It is difficult to simulate the top coal fracturing process in the laboratory because current experimental techniques cannot realize the whole fracture process, from an intact sample to granular medium. However, several attempts have been made to do so. Song et al. [117] experimentally studied the relationship between coal fragment sizes and cover depth, coal strength, and discontinuities. The top coal cavability was evaluated according to the relationship in a specific site condition. Wang et al. [118] measured the velocity changes during UCS tests on top coal; therefore, a relationship can be established between the velocity change and sample status (e.g., damage and mechanical behavior). This relationship can be used to evaluate the top coal status according to the measured velocity changes in the field.

Compared with the complex stress path in the roof, longwall face, floor, etc., the chain pillar experienced monotonic loading before it failed. Thus, UCS tests can be used to investigate coal pillar performance and the associated fracturing. Mathey [69] performed a series of tests on coal-concrete samples to study the relationships between failure (fracture mode) and aspect ratios, which have been summarized in Section 3. Many uniaxial tests were conducted on coal samples at West Virginia University with different aspect ratios and interface frictions to determine how these parameters affected the failure mode of the samples [70, 119]. It was found that interface friction has a significant effect on the failure mode, while the aspect ratio plays a secondary role. High interface strength with low aspect ratio may trigger bump failure of the pillar. However, in longwall mining, the induced stress across the chain pillar is not uniformly distributed; therefore, the degree to which the experimental results relate to field conditions is still unknown.

All of these conclusions came from the experimental monotonic loading conditions, whereas coal masses in the field experience quite a different stress path. Aside from the loading regime (e.g., UCS test), unloading also occurs, for example, the induced stress path in the top coal (Figure 7). It should be noted that unloading plays a primary role in top coal fracturing and fragmenting because the onset of unloading usually occurs behind the longwall face where fractures rapidly develop. Recently, Zhang et al. [120] numerically simulated the induced stress path in front of the longwall face. Then, the stress path was applied to cylindrical coal samples to observe the mechanical and permeability behaviors induced by longwall mining. They reported that the fracturing behavior and the associated permeability behavior from the stress path experiment differed from the results of typical conventional triaxial compression. Their results were comparable to the field tests results [116, 121]. Using CT scanning and 3D reconstruction techniques, the microstructure and fracture connectivity can be characterized [122] and quantitatively described by the fractal theory [123]. By placing the test chamber inside a CT facility, fracture development can be continuously monitored at different stages of loading during the tests [112].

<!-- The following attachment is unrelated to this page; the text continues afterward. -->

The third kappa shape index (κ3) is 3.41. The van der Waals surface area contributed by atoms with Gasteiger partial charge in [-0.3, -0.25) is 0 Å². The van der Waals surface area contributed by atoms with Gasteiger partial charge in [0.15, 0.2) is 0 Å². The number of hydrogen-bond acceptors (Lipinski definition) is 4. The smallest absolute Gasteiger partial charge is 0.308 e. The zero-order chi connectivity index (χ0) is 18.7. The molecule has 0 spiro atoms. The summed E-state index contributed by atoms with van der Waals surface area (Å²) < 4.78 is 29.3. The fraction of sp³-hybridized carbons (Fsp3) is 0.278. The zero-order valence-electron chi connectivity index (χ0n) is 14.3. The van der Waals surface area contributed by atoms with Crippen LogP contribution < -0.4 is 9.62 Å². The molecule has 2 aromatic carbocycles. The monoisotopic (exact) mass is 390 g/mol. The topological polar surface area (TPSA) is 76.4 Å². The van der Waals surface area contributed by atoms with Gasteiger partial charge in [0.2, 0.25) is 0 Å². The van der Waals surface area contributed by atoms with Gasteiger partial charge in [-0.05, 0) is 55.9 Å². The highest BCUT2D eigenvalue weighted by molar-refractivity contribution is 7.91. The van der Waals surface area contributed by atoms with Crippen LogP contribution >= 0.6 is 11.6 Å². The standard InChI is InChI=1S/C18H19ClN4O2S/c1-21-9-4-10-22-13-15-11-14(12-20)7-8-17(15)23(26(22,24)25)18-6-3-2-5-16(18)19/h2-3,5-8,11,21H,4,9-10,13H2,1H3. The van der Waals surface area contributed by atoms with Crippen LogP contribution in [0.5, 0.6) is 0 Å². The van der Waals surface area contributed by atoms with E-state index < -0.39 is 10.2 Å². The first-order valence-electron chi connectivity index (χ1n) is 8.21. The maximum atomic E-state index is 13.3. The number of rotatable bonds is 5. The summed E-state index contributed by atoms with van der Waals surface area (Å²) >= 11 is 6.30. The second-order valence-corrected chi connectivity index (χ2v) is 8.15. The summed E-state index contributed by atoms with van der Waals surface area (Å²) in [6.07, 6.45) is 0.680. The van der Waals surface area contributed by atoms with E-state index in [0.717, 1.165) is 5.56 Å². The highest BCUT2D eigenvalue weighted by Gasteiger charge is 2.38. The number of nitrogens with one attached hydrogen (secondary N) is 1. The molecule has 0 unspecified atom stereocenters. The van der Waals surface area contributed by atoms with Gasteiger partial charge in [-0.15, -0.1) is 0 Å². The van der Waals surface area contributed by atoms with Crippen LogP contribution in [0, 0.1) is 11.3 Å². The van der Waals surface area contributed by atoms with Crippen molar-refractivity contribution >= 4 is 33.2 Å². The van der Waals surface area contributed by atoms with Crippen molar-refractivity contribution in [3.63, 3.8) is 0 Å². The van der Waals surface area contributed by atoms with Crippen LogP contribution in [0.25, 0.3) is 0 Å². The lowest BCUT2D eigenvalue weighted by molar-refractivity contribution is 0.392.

However, there are also some limitations. Most of the laboratory tests were conducted under the monotonic loading regime, but longwall retreating also produces unloading processes, e.g., in most circumstances, the rock mass surrounding the longwall face experiences a specific stress path. Stress path-based tests on coal mechanical and permeability behaviors have shown different results from conventional triaxial tests [120]. Another limitation is that the small-scale sample does not contain sufficient geological information. Therefore, the test results provide data on intact rock properties and not on rock mass properties. Although rock properties can be converted into rock mass properties according to rock mass classification systems [124], this method cannot fully reflect the effect of preexisting weak planes on rock mass fracturing. In addition, in most engineering practice, the direction of the stress also varies, which cannot be recreated in existing laboratory experiments. Defects or the induced fractures in top coal can take advantage of stress rotations to extend in their favored directions [125]. Therefore, laboratory results could underestimate the fracture network in the sample because tests often use small samples that do not provide enough information about preexisting weak planes.